By Sharp Sight , Ophthalmology
Computer Vision Syndrome (CVS) is a term used to signify the problems that occur due to staring at computer screens or other digital devices for long durations. With technology ruling our lives like never before, most of us are exposed to the glare from computers and other video electronic devices on a daily basis.
Reading a book for a long period of time puts limited strain on your eye muscles due to the ‘constant’ nature (light, texture, page color) of the book. On the other hand, computer screens glare, flicker and contrast. This creates a substantially higher strain on the eye muscles as they have to quickly adjust to the changing dynamics of the screens, thereby causing CVS. It is believed that CVS occurs to over 80% of computer and other VED (video electronic devices) users as most of us end up ignoring the initial symptoms and do not follow enough precautions to minimize the effects.
Some of the most common symptoms include:
a) Strain on the eyes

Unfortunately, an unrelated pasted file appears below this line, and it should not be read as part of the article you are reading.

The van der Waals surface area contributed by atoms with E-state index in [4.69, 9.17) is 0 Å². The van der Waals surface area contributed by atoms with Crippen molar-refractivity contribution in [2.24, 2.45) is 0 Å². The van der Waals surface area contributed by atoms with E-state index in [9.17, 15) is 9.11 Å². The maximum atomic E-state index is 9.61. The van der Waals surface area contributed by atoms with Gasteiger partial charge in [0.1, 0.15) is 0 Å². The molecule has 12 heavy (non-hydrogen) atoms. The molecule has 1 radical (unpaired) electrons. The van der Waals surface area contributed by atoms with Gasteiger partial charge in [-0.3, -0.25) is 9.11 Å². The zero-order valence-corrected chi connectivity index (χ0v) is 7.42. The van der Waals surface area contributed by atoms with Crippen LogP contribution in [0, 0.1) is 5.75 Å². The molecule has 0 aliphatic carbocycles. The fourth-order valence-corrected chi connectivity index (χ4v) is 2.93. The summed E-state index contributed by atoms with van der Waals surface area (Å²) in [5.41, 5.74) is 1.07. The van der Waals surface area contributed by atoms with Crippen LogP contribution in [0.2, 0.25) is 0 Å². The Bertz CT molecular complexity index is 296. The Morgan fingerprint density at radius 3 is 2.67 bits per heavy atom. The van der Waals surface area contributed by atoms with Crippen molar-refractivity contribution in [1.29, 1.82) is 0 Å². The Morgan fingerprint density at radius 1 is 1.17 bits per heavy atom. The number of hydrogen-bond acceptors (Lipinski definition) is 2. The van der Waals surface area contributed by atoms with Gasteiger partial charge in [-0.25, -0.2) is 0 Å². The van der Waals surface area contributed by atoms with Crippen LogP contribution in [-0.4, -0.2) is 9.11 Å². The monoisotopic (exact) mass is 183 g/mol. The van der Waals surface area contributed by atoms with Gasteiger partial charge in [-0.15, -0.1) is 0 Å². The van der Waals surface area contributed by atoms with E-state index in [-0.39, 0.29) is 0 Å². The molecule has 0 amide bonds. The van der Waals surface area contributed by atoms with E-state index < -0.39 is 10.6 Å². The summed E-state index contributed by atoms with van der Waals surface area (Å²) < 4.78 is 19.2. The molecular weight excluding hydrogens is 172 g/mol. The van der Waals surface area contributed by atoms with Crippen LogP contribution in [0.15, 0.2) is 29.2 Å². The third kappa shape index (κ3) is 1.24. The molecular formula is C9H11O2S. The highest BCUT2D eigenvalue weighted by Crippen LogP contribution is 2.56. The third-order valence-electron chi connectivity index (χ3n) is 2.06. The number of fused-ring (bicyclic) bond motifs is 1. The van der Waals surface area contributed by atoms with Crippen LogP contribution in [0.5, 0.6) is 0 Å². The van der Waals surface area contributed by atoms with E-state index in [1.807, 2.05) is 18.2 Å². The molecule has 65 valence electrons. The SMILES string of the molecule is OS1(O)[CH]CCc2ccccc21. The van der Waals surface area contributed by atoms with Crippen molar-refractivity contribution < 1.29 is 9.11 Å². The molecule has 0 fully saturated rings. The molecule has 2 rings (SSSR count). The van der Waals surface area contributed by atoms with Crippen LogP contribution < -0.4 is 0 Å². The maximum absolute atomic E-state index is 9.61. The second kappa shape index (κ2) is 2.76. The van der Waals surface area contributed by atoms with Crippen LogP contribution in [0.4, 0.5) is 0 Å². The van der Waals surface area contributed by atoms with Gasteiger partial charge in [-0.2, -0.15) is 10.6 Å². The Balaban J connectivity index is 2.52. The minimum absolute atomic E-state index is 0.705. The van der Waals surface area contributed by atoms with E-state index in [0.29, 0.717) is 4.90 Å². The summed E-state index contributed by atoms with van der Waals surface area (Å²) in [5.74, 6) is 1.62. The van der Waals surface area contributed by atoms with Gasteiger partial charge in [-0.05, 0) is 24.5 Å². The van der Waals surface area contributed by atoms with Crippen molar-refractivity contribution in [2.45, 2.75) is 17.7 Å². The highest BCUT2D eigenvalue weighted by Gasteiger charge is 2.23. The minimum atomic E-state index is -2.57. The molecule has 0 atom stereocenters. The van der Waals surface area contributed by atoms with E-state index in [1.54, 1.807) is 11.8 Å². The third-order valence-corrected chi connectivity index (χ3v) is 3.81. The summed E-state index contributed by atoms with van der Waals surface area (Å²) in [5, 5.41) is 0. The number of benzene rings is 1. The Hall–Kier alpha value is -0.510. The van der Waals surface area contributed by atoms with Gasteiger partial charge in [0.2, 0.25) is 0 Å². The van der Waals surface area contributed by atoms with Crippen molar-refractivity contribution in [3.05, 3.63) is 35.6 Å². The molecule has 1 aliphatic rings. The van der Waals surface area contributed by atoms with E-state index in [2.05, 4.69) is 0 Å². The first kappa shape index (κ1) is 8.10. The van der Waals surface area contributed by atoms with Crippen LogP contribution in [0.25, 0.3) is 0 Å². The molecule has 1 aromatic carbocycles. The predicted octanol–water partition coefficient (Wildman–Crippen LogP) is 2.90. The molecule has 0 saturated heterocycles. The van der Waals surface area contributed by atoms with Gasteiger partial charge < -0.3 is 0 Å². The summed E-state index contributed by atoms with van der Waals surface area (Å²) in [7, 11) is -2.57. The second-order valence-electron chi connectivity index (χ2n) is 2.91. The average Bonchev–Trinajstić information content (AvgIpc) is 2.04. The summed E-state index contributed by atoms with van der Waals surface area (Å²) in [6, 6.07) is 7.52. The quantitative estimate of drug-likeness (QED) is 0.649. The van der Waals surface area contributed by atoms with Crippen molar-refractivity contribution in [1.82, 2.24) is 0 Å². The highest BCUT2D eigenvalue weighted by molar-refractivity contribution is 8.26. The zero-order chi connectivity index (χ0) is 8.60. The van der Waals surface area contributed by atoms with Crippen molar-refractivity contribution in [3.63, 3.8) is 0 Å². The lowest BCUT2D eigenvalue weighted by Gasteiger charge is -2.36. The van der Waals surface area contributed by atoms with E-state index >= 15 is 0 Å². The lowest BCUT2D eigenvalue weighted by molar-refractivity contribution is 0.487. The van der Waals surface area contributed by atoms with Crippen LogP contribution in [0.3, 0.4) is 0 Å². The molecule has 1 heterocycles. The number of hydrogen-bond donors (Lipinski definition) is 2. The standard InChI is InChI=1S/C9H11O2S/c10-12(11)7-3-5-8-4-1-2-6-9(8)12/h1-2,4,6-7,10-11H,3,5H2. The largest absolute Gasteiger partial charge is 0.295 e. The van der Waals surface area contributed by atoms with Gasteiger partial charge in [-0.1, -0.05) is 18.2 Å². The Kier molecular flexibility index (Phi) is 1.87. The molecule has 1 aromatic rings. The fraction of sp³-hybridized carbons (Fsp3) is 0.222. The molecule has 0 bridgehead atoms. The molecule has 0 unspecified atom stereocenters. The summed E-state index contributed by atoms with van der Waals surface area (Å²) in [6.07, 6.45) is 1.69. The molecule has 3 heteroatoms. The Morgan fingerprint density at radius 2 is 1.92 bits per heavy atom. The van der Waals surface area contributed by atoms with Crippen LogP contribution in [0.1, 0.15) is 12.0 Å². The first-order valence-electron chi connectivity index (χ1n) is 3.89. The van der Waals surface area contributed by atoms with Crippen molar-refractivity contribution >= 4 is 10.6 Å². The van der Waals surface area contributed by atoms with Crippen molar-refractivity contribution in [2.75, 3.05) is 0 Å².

b) Feeling of dryness in the eyes
c) Blurred Vision
Although any of these symptoms could also manifest even in non-CVS cases, it is still advisable to get your eyes checked for any initial stages of this syndrome.
Using certain precautions go a long way in reducing or preventing CVS:
1. Take a break – Taking a few minutes off the computer screen and going for a short stroll might help you tremendously.
2. Minimize the glare – Try working on the computer after you’ve turned down the brightness level. It might seem to be a problem in the very beginning, but then your eyes will greatly benefit from this in the long run.
3. Position the Screen – Positioning the screen approximately 1.5 to 2 feet away from your eyes and just below your eye level will also reduce strain on the eyes.